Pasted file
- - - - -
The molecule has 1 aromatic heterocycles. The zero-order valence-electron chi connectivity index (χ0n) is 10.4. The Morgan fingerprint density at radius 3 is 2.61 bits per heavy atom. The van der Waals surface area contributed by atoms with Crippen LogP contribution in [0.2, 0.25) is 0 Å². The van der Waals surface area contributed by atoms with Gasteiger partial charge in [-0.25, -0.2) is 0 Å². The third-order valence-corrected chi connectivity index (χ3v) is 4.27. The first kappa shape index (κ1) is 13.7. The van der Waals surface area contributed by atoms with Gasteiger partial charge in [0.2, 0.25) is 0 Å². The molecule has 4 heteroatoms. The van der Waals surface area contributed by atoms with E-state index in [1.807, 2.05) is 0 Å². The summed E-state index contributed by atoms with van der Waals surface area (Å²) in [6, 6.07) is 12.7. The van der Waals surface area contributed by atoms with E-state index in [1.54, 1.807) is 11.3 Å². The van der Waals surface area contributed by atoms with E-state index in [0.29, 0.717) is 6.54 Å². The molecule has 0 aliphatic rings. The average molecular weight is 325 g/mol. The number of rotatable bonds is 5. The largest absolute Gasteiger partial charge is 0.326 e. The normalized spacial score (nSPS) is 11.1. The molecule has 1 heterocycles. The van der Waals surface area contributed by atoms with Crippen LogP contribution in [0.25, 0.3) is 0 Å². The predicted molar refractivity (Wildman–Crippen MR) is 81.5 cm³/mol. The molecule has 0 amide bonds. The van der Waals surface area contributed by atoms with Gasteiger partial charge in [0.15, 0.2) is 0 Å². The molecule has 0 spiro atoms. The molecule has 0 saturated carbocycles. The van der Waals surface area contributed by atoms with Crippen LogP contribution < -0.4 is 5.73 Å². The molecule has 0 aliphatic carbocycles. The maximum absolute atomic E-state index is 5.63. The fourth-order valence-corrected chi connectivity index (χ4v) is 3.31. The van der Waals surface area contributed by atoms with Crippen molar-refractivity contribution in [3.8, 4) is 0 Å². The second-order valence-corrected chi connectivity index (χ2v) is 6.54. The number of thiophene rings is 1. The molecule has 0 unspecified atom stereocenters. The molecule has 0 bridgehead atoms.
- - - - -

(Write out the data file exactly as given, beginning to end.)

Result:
The molecule has 1 aromatic heterocycles. The zero-order valence-electron chi connectivity index (χ0n) is 10.4. The Morgan fingerprint density at radius 3 is 2.61 bits per heavy atom. The van der Waals surface area contributed by atoms with Crippen LogP contribution in [0.2, 0.25) is 0 Å². The van der Waals surface area contributed by atoms with Gasteiger partial charge in [-0.25, -0.2) is 0 Å². The third-order valence-corrected chi connectivity index (χ3v) is 4.27. The first kappa shape index (κ1) is 13.7. The van der Waals surface area contributed by atoms with Gasteiger partial charge in [0.2, 0.25) is 0 Å². The molecule has 4 heteroatoms. The van der Waals surface area contributed by atoms with E-state index in [1.807, 2.05) is 0 Å². The summed E-state index contributed by atoms with van der Waals surface area (Å²) in [6, 6.07) is 12.7. The van der Waals surface area contributed by atoms with E-state index in [1.54, 1.807) is 11.3 Å². The van der Waals surface area contributed by atoms with E-state index in [0.29, 0.717) is 6.54 Å². The molecule has 0 aliphatic rings. The average molecular weight is 325 g/mol. The number of rotatable bonds is 5. The largest absolute Gasteiger partial charge is 0.326 e. The normalized spacial score (nSPS) is 11.1. The molecule has 1 heterocycles. The van der Waals surface area contributed by atoms with Crippen LogP contribution in [0.25, 0.3) is 0 Å². The predicted molar refractivity (Wildman–Crippen MR) is 81.5 cm³/mol. The molecule has 0 amide bonds. The van der Waals surface area contributed by atoms with Gasteiger partial charge in [0.15, 0.2) is 0 Å². The molecule has 0 spiro atoms. The molecule has 0 saturated carbocycles. The van der Waals surface area contributed by atoms with Crippen LogP contribution < -0.4 is 5.73 Å². The molecule has 0 aliphatic carbocycles. The maximum absolute atomic E-state index is 5.63. The fourth-order valence-corrected chi connectivity index (χ4v) is 3.31. The van der Waals surface area contributed by atoms with Crippen molar-refractivity contribution in [3.8, 4) is 0 Å². The second-order valence-corrected chi connectivity index (χ2v) is 6.54. The number of thiophene rings is 1. The molecule has 0 unspecified atom stereocenters. The molecule has 0 bridgehead atoms.